United Nations — The combination of rife insecurity, food insecurity and more than 7.5 million people in need of humanitarian assistance has left the Sahel a region in crisis, with the global coronavirus pandemic expected to exacerbate the situation.
In a briefing released today, Jun. 10, Amnesty International painted a picture of rife insecurity in the Sahel, with a civilian population "trapped between attacks by armed groups and ongoing military operations".
The briefing, titled 'They Executed Some and Brought the Rest with Them: Civilian Lives at risk in the Sahel', details the grave reality in the region, especially across Mali, Niger, and Burkina Faso, including "at least 57 cases of extrajudicial executions or unlawful killings, and at least 142 cases of enforced disappearances" that have allegedly been committed by soldiers between February and April.
The organisation stated that in Mali and Burkina Faso the deliberate killing of unarmed citizens by security forces could be counted as war crimes.
The Western Sahel has been in the grip of a security crisis since 2012, when Tuareg rebels in Mali grouped together in an attempt to administer a new northern state called Azawad.
The attempt failed, after intervention from French troops in 2013. However, local groups linked to al-Qaeda and the Islamic State continue to spread violence across the region.
A multinational military force from the G5 Sahel countries of Burkina Faso, Chad, Mali, Mauritania and Niger has attempted to control the violence since 2017.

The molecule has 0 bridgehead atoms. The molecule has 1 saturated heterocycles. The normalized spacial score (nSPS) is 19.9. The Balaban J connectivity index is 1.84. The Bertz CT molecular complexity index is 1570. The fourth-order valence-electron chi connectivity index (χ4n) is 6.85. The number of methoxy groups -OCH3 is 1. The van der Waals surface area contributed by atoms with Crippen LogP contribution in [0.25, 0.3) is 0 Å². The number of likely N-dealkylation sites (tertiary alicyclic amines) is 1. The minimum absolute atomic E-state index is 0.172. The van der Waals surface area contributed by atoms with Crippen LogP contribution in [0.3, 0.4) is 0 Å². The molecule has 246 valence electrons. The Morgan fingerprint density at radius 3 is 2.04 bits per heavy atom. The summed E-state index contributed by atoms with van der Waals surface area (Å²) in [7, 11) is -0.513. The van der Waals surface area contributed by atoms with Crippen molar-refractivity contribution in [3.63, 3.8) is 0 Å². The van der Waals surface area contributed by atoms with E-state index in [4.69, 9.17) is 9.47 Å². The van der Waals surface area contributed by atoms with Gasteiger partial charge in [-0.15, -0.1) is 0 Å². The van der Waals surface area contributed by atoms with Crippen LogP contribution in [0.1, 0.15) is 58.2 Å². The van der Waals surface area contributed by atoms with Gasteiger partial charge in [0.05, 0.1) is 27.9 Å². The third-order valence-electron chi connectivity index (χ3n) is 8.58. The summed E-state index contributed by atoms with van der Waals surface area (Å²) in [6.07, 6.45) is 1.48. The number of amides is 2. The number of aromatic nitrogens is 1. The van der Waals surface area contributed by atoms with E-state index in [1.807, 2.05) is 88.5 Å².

France has retained a military presence in the region.
A range of concerns
The briefing comes on the back of a recent United Nations Economic and Social Council (ECOSOC) high-level talk about the region where Ramesh Rajasingham, Acting Assistant Secretary-General for Humanitarian Affairs at the U.N. Office for the Coordination of Humanitarian Affairs (OCHA), said the current situation in the Sahel region was "in every sense of the word a crisis".
Rajasingham noted that between 2019 and now, the region experienced an exponential rise in its need for humanitarian assistance: with 7.5 million people in Burkina Faso, Niger and Mali requiring assistance -- up from 6.1 million just a year ago.
He added that issues such as food insecurity and displacement of people were adding to this need, and that 5.5 million out of 12 million people in the larger Sahel are "just a step away" from "emergency levels of food insecurity".
"These are the highest levels of food insecurity we have witnessed in this region in a decade," he said. "The socio-economic fallout from COVID-19 is likely to double these numbers."
According to Ousmane Diallo, a Sahel researcher at Amnesty International, the COVID-19 pandemic "is not the defining feature in the region due to its emergence but it constitutes another challenge that different governments must contend with".
"Some of the measures that were taken such as restrictions to freedom of assembly or to the continuation of the lockdown measures and curfew generated a lot of tensions - political, economical, but also on human rights issues," Diallo told IPS.